Another threat concerns the growing antagonism between the Saudi clerics and the reformers, which could generate a conservative backlash.
Clerics have been seen as partners in governing Saudi Arabia since the pact between the founder of the first Saudi kingdom, Mohammed bin Saud and the conservative Islamic scholar Muhammad ibn Abd al-Wahhab (1703-1792), after whom ‘Wahhabism’ is named.
Muhammad ibn Abd al-Wahhab came from the Nejd region of the Arabian Peninsula, an avid traveler and the author of The Book of Unity, which was rejected by most of his contemporaries in Mecca and Medina. Abd al-Wahhab preached returning to the Koran and the Hadith, rejected religious innovation (bidaa) and advocated eliminating practices that are not grounded in the Koran, such as Sufi rites and veneration of saints. He even accused other Muslims of being infidels for following practices that were, in his opinion, un-Islamic and called for strict adherence to traditional Islamic law (sharia). Abd al-Wahhab’s teachings constituted a revival of the Hanbali doctrine in the most ultraconservative form.
In 1744, fleeing from Medina, Abd Al-Wahhab arrived in al-Diriya (today on the outskirts of Riyadh), and sought protection from the local ruler, Muhammad ibn Saud. The two formed an alliance dividing power and responsibilities: ibn Saud ruling over the military and political matters and Abd al-Wahab over the religious ones. Armed with religious legitimacy, ibn Saud expanded his rule beyond al-Diriya, establishing the first Saudi state.
The death of Abd al-Wahhab did not impact the power-sharing arrangement that had been solidified during his lifetime. The descendants of Abd al-Wahhab (the Al Sheikh family) remained in charge of religious affairs under Saudi rule. To this day, they legitimize the political power of the House of Saud by approving succession and endorsing the king’s decisions. In exchange, the Sheikh family enjoys a privileged position in the state structures and plays a key role in the Committee for the Promotion of Virtue and the Prevention of Vice (the so-called “religious police”), the Ministry of Education and the Ministry of Islamic Affairs.
Traditionally the clerics’ influence has been concentrated in the judiciary and education system, and on social and family issues. Security, foreign affairs and most aspects of the economy are under the control of the Al Saud. Saudi Arabia’s traditional clerical elite includes the state-sponsored grand mufti and a council of senior ulama (scholars), appointed by the king, while the Al Sheikh family, descending from Muhammad ibn Abd al-Wahhab, have held a particularly privileged position in the education system.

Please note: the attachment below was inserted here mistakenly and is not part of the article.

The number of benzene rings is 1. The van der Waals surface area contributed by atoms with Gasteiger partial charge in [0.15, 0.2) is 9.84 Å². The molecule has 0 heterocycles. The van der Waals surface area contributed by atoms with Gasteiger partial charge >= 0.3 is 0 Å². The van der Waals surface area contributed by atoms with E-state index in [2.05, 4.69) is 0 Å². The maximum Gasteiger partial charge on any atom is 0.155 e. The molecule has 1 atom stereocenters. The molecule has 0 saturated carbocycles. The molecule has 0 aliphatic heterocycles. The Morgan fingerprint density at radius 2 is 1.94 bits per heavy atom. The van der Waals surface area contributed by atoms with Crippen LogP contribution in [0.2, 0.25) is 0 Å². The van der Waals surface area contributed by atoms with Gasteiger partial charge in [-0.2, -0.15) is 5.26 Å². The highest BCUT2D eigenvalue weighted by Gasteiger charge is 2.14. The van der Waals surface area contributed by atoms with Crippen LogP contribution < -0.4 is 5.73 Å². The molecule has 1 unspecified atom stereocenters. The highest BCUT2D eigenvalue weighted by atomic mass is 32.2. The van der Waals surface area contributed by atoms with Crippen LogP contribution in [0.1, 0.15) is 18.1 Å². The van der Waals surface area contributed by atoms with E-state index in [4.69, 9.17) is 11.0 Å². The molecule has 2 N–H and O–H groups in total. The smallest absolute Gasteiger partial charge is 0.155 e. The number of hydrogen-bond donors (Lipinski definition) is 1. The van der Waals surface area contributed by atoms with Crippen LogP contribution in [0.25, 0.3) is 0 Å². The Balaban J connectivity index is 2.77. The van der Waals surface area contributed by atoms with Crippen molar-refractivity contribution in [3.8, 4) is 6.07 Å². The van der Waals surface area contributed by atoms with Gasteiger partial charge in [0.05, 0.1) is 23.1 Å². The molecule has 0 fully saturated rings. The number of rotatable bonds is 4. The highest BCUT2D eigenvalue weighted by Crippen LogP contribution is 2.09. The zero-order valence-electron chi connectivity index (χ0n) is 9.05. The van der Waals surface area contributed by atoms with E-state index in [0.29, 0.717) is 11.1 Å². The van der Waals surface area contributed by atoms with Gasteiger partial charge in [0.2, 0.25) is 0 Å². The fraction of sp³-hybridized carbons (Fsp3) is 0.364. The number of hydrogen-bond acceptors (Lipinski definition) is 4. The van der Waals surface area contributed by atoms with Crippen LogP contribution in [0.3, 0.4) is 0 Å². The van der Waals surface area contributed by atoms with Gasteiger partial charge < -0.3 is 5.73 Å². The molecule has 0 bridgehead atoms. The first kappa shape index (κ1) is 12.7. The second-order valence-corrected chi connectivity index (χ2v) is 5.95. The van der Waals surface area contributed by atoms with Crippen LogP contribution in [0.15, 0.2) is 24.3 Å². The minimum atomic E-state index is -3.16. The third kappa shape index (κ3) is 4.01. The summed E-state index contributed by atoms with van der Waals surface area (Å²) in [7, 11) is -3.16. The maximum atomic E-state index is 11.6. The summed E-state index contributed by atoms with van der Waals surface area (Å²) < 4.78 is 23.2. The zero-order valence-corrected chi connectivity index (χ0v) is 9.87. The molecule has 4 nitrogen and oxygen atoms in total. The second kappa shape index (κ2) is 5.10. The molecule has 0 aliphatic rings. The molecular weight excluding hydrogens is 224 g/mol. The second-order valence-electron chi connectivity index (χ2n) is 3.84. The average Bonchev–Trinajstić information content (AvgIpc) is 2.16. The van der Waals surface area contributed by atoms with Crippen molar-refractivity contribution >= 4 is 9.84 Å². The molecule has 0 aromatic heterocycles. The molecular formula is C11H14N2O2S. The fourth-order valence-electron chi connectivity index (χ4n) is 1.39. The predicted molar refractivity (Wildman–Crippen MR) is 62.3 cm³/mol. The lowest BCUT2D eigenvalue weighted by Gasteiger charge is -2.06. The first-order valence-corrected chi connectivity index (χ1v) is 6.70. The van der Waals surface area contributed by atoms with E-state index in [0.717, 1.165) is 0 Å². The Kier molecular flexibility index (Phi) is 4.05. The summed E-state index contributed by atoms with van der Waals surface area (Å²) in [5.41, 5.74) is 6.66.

Saudi clerics have tended to preach political quiescence and obedience, arguing that religion should keep itself purer than the more worldly area of politics, and that obedience to the rulers is paramount to avoid the risks of chaos, conflict and social division. This has of course been politically useful, helping to legitimize the monarchy and delegitimize political opposition. During the Arab uprisings, for instance, key clerics reiterated the view that protests were un-Islamic.
The speed of social and economic change is likely to exacerbate existing fears about preserving Islamic norms within the society, especially since the Kingdom unveiled plans for an entertainment city on the edge of Riyadh, which will be fifty times the size of Gibraltar once complete. This Las Vegas-style entertainment park project might deepen tensions with the ulama, the clerical leadership that remains a significant political force. Although clerics have not expressed any criticism toward MbS’ ambitious reforms plan (as it could be seen as an insult to the king), they constitute a central pillar of the regime’s authority. Losing their support could prove dangerous.